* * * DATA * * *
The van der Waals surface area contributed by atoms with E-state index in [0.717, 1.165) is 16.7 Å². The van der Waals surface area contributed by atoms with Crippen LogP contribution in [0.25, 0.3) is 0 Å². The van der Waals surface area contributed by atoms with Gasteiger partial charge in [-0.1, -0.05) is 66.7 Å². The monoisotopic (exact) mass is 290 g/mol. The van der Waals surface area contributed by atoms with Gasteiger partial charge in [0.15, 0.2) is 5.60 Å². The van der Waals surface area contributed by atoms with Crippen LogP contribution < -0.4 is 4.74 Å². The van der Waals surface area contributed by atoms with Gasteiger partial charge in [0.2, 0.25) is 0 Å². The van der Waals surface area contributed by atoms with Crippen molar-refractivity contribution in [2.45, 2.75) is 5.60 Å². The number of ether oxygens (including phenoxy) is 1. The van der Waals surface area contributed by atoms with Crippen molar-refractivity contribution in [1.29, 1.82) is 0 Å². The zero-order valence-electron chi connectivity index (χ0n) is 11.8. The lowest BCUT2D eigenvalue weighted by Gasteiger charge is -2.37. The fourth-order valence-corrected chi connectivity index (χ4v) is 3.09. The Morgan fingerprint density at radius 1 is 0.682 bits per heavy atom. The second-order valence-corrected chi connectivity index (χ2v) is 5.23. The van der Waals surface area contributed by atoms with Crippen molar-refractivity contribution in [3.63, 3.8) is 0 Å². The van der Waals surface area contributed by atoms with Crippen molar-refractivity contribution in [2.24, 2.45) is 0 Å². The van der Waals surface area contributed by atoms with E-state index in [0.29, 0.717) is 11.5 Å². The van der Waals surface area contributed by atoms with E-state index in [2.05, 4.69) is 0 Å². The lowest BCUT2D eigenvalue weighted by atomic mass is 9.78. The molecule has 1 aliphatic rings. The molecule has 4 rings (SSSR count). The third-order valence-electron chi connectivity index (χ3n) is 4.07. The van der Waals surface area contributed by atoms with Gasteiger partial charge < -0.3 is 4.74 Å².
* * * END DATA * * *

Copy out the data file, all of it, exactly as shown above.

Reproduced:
The van der Waals surface area contributed by atoms with E-state index in [0.717, 1.165) is 16.7 Å². The van der Waals surface area contributed by atoms with Crippen LogP contribution in [0.25, 0.3) is 0 Å². The van der Waals surface area contributed by atoms with Gasteiger partial charge in [-0.1, -0.05) is 66.7 Å². The monoisotopic (exact) mass is 290 g/mol. The van der Waals surface area contributed by atoms with Gasteiger partial charge in [0.15, 0.2) is 5.60 Å². The van der Waals surface area contributed by atoms with Crippen LogP contribution < -0.4 is 4.74 Å². The van der Waals surface area contributed by atoms with Gasteiger partial charge in [0.2, 0.25) is 0 Å². The van der Waals surface area contributed by atoms with Crippen molar-refractivity contribution in [2.45, 2.75) is 5.60 Å². The number of ether oxygens (including phenoxy) is 1. The van der Waals surface area contributed by atoms with Crippen molar-refractivity contribution in [1.29, 1.82) is 0 Å². The zero-order valence-electron chi connectivity index (χ0n) is 11.8. The lowest BCUT2D eigenvalue weighted by Gasteiger charge is -2.37. The fourth-order valence-corrected chi connectivity index (χ4v) is 3.09. The Morgan fingerprint density at radius 1 is 0.682 bits per heavy atom. The second-order valence-corrected chi connectivity index (χ2v) is 5.23. The van der Waals surface area contributed by atoms with Crippen molar-refractivity contribution in [3.63, 3.8) is 0 Å². The van der Waals surface area contributed by atoms with Crippen molar-refractivity contribution in [2.24, 2.45) is 0 Å². The van der Waals surface area contributed by atoms with E-state index in [0.29, 0.717) is 11.5 Å². The van der Waals surface area contributed by atoms with E-state index in [2.05, 4.69) is 0 Å². The lowest BCUT2D eigenvalue weighted by atomic mass is 9.78. The molecule has 1 aliphatic rings. The molecule has 4 rings (SSSR count). The third-order valence-electron chi connectivity index (χ3n) is 4.07. The van der Waals surface area contributed by atoms with Gasteiger partial charge < -0.3 is 4.74 Å².